By Jeran Wittenstein and Mark Gurman
In a world where iPhone demand is on the wane, Apple has a plan B. As customers wait longer between upgrades and the smartphone market saturates, Apple can fall back on charging higher prices for each handset and raking in more money from services such as streaming music, digital videos, and data storage.
However, there’s no back-up for many of the companies that supply components for the iPhone.
The latest evidence that what is bad for Apple can be terrible for suppliers came on two continents within hours of each other.
Japan Display, which gets more than half its revenue from the iPhone maker, cut forecasts. Then Lumentum Holdings, a top maker of iPhone facial-recognition sensors, lowered its second-quarter outlook. Yesterday, Hon Hai Precision Industry Co, the biggest assembler, missed estimates.
“Suppliers are more dependent on volume than Apple,” said Woo Jin Ho, an analyst at Bloomberg Intelligence. “This raises an incremental risk for the rest of the supply chain,” the analyst said.
On Monday, Apple shares fell 5% but Lumentum slumped more than 30% and rival II-VI dropped 13%. Japan Display dropped 9.5%, while Hon Hai Precision Industry Co slipped to the lowest level in five years.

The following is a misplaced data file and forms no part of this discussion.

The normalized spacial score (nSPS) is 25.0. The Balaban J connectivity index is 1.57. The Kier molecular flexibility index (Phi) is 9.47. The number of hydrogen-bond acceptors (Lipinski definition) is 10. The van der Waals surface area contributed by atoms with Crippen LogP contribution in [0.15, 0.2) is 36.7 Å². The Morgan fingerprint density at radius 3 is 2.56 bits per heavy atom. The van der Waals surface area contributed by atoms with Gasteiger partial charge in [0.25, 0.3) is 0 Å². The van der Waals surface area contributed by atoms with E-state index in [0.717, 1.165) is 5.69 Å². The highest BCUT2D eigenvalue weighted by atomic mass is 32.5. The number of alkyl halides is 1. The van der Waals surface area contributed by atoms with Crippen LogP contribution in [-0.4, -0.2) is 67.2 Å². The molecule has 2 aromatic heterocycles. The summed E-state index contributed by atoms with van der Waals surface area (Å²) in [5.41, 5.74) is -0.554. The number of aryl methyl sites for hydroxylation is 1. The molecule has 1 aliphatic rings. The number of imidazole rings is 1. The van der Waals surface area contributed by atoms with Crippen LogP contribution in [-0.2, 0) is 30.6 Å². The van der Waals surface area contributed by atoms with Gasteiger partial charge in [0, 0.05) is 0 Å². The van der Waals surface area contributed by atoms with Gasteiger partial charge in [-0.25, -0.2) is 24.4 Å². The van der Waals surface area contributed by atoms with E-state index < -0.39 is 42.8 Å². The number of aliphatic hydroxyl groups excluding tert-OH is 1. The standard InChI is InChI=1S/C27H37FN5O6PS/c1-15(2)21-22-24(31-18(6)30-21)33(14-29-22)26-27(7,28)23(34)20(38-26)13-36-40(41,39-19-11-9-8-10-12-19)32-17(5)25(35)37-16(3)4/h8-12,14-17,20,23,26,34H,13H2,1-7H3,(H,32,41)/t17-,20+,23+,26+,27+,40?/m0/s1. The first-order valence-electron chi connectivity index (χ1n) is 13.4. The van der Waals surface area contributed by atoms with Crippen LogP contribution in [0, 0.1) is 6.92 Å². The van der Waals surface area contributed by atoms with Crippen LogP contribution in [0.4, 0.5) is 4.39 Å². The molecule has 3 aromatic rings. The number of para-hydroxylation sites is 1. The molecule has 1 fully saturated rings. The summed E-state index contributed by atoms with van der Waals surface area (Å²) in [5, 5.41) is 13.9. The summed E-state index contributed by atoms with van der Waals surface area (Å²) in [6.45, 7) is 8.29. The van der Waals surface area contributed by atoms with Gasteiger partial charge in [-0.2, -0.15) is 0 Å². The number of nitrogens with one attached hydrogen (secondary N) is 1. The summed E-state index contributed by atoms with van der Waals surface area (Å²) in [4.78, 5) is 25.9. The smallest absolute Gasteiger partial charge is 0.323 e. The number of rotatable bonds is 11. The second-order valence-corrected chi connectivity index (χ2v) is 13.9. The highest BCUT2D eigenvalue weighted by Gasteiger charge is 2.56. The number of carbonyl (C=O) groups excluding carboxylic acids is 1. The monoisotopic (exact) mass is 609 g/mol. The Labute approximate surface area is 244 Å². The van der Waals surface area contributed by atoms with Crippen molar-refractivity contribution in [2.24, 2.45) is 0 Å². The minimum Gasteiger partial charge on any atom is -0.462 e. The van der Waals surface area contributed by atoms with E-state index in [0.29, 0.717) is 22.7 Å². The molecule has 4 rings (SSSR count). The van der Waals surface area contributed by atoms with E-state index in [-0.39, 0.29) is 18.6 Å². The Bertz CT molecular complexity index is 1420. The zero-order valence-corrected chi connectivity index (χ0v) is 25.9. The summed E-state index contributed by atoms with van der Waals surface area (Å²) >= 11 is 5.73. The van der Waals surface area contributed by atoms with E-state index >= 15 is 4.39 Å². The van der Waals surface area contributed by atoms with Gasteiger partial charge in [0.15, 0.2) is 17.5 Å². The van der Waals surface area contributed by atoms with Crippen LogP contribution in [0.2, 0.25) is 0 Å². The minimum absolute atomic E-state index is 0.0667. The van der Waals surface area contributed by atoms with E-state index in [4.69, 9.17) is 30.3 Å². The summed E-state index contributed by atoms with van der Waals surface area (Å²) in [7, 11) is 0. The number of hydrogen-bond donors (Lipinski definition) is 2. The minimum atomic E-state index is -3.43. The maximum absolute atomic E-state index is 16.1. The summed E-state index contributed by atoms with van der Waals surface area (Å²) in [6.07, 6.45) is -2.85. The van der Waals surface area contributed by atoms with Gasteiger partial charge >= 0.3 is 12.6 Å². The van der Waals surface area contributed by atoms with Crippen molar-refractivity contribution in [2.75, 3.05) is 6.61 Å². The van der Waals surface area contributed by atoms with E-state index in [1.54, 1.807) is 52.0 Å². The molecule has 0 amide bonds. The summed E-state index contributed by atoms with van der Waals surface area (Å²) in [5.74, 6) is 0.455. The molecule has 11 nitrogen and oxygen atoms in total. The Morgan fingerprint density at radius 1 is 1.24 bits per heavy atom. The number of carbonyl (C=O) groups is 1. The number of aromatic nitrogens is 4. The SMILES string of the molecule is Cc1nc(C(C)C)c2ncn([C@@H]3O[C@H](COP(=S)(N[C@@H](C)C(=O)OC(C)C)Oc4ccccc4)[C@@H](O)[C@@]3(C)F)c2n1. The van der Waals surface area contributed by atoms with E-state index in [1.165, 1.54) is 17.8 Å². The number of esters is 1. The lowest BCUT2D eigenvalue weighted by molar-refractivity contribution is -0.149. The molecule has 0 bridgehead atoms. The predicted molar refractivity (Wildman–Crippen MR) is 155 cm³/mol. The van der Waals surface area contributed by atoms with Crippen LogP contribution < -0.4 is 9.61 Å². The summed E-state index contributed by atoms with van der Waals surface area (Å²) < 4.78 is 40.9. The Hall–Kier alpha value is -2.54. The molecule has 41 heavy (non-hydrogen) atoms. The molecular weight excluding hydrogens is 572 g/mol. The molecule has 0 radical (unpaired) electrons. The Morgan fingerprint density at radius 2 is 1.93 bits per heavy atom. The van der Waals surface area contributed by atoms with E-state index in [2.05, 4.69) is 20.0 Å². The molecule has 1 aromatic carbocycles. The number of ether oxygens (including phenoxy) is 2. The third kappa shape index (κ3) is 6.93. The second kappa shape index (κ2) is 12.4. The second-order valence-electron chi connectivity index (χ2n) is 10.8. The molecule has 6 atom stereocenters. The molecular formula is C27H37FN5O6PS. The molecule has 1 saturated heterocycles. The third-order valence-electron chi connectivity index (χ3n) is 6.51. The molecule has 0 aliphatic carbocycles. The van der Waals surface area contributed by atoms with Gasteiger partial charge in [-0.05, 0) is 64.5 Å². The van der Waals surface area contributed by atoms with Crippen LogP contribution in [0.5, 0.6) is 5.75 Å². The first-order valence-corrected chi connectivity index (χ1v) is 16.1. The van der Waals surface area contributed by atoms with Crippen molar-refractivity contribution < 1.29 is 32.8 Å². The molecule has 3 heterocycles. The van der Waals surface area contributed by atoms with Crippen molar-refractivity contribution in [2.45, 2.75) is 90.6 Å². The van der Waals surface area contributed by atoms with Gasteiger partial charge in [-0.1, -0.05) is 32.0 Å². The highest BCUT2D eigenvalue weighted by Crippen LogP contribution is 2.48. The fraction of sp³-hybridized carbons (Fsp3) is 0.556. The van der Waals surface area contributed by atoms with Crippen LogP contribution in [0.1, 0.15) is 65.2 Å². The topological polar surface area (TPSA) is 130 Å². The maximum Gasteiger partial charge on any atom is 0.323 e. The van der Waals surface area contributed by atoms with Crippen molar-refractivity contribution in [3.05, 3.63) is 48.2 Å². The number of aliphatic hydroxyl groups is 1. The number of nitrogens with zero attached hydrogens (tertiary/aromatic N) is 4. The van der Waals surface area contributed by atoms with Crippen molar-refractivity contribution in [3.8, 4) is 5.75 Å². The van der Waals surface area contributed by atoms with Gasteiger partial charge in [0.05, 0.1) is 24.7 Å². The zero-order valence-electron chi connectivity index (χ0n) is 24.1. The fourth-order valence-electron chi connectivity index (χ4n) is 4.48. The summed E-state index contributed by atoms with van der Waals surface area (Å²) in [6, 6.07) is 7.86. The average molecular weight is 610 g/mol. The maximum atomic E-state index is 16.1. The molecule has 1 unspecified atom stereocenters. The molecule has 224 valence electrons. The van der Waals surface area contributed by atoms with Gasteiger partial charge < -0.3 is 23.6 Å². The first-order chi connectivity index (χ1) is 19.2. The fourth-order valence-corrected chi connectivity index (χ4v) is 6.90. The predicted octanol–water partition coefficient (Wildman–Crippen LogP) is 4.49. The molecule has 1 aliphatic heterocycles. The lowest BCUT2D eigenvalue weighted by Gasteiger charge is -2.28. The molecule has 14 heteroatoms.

In Europe, Dialog Semiconductor, which gets most of its sales from Apple, fell yesterday as much as 3.6% in Frankfurt trading.
Faced with a maturing smartphone market, Apple’s strategy has been to entice customers to pay more for phones with new features such as facial recognition and more vibrant screens.
The 3-D sensing components from companies like Lumentum are found in iPhones that often cost more than €887. Fewer people can afford to pay that much for a new device.
However, when a sale does happen, suppliers get a one-time payment for their component, while Apple can generate hundreds of extra euro per gadget. In its most recent quarter, Apple reported almost no rise in the number of iPhones sold, but revenue from that business jumped 29% from a year earlier.
If demand for newer, pricier iPhones wanes, Apple can cut component orders, or delay shipments, leaving suppliers with more inventory. That makes them more likely to cut prices when Apple comes back to the negotiating table.
Lumentum’s weaker sales forecast was the result of a shipment reduction from its largest customer just a few days ago, chief executive Alan Lowe said at a conference in San Francisco earlier this week.